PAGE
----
BANK OF ENGLAND DEPUTY GOVERNOR: Sorting out bias is like 'Whack-a-Mole'

Charlottehogg2GettyCharlotte Hogg, wearing ME+EM for the 2016 Magnolia Cup arrive at the Qatar Goodwood Festival 2016 at Goodwood on July 28, 2016 in Chichester, England.

One of the most senior women at the Bank of England told an audience in London that trying to correct gender bias at an organisation is like a game of “Whack-a-mole” — as soon as you solve a problem in one department, another pops up elsewhere.

Charlotte Hogg, deputy governor and COO at the Bank of England, said that creating better gender diversity within departments and promoting more women comes from “refocusing the mind from micro-decisions that are throughout the supply chain.”

“We have to refocus and make it clear that micro-decisions in one department can build up and it’s a collective responsibility to make sure we tackle bias. This goes from how to get more more women to apply for jobs that they wouldn’t have normally applied for, a graduate programme, through to each department and how many women are in management.”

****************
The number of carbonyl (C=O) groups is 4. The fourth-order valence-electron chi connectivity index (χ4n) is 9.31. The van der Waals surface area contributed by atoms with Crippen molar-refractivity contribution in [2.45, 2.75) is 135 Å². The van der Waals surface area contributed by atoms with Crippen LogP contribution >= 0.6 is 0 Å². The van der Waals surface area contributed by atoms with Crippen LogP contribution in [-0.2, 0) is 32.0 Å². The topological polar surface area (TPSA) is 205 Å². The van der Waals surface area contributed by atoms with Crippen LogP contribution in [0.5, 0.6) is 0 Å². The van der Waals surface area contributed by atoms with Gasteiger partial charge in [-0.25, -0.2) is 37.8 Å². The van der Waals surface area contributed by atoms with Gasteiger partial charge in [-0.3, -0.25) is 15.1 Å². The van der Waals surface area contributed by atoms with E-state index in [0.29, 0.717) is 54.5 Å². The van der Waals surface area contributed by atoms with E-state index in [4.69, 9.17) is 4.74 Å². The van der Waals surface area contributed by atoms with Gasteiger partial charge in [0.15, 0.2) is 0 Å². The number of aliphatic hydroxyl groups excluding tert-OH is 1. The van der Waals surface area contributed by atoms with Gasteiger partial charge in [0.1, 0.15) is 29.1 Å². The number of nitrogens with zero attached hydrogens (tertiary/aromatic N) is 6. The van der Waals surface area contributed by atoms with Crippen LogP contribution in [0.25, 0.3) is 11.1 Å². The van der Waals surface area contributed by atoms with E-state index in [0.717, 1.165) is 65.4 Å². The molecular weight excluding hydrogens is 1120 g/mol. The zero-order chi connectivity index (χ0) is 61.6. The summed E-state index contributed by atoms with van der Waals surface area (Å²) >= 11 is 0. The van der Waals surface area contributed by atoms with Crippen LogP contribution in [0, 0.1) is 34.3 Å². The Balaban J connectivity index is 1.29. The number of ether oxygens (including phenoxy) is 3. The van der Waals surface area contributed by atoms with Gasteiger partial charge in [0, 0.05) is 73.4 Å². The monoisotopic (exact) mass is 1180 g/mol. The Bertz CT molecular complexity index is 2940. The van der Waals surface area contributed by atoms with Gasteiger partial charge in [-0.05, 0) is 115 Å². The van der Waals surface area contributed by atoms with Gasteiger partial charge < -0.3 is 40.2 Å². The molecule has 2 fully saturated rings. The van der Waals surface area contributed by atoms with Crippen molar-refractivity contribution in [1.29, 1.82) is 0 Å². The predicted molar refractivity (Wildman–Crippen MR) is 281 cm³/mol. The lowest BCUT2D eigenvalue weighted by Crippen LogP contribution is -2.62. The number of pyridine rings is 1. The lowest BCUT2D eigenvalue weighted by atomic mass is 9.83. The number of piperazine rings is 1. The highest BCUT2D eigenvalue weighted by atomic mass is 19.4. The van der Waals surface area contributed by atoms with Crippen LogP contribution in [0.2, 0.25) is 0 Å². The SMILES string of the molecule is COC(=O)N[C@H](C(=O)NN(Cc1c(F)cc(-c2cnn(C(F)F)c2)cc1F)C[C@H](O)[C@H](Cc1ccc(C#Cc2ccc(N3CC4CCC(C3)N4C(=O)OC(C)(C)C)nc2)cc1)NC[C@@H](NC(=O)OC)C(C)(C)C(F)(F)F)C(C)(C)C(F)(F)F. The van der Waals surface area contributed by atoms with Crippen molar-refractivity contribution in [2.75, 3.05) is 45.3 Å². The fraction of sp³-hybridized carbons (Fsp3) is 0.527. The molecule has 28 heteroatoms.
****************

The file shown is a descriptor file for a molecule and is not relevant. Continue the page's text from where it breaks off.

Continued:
Hogg, who made the comments at the FT Women at the Top conference last week, became the first chief operating officer at Britain’s central bank in July 2013. Prior to that, she was the head of retail distribution at Santander UK. She has also worked at consultancy giant McKinsey & Company where she was a Principal in financial services and at Morgan Stanley where she was managing director of strategic planning.

At the same event in London Shriti Vadera, chairman at Santander UK said how sub-conscious bias can help prevent women getting into financial services through job ads.

Meanwhile, one of only seven female CEOs at a FTSE 100 company in Britain, Alison Brittain from Whitbread, outlined how women can make the transition from managing director to CEO in seven different ways.

Heather McGregor, managing director at business consultancy Taylor Bennett and the FT’s Mrs Moneypenny columnist, revealed some top tips in how you can get a raise and for what employers can offer to help retain staff if they cannot afford to grant one.

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